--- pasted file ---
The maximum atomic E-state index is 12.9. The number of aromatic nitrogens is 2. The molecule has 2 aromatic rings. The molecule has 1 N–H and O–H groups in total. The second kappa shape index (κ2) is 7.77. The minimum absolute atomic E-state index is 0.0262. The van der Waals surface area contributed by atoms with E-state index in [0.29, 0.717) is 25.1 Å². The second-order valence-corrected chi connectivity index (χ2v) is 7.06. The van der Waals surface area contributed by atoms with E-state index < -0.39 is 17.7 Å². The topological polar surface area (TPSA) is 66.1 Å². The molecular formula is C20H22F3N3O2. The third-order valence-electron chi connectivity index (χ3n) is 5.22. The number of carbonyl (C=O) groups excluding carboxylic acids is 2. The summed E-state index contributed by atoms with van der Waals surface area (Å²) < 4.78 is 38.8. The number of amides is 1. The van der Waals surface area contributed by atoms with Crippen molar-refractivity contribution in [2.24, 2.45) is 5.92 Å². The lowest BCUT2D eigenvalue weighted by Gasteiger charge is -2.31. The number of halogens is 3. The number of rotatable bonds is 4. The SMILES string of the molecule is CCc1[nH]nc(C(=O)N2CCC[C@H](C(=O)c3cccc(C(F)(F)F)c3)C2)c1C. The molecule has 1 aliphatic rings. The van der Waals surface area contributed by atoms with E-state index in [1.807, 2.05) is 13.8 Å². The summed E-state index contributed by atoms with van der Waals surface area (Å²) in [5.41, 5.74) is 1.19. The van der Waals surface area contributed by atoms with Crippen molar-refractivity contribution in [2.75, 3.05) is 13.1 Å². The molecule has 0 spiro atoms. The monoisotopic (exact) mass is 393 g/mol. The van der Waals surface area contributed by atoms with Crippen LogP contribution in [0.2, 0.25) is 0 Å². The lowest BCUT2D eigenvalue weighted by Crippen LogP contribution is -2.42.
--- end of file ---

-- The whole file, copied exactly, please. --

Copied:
The maximum atomic E-state index is 12.9. The number of aromatic nitrogens is 2. The molecule has 2 aromatic rings. The molecule has 1 N–H and O–H groups in total. The second kappa shape index (κ2) is 7.77. The minimum absolute atomic E-state index is 0.0262. The van der Waals surface area contributed by atoms with E-state index in [0.29, 0.717) is 25.1 Å². The second-order valence-corrected chi connectivity index (χ2v) is 7.06. The van der Waals surface area contributed by atoms with E-state index < -0.39 is 17.7 Å². The topological polar surface area (TPSA) is 66.1 Å². The molecular formula is C20H22F3N3O2. The third-order valence-electron chi connectivity index (χ3n) is 5.22. The number of carbonyl (C=O) groups excluding carboxylic acids is 2. The summed E-state index contributed by atoms with van der Waals surface area (Å²) < 4.78 is 38.8. The number of amides is 1. The van der Waals surface area contributed by atoms with Crippen molar-refractivity contribution in [2.24, 2.45) is 5.92 Å². The lowest BCUT2D eigenvalue weighted by Gasteiger charge is -2.31. The number of halogens is 3. The number of rotatable bonds is 4. The SMILES string of the molecule is CCc1[nH]nc(C(=O)N2CCC[C@H](C(=O)c3cccc(C(F)(F)F)c3)C2)c1C. The molecule has 1 aliphatic rings. The van der Waals surface area contributed by atoms with E-state index in [1.807, 2.05) is 13.8 Å². The summed E-state index contributed by atoms with van der Waals surface area (Å²) in [5.41, 5.74) is 1.19. The van der Waals surface area contributed by atoms with Crippen molar-refractivity contribution in [2.75, 3.05) is 13.1 Å². The molecule has 0 spiro atoms. The monoisotopic (exact) mass is 393 g/mol. The van der Waals surface area contributed by atoms with Crippen LogP contribution in [0.2, 0.25) is 0 Å². The lowest BCUT2D eigenvalue weighted by Crippen LogP contribution is -2.42.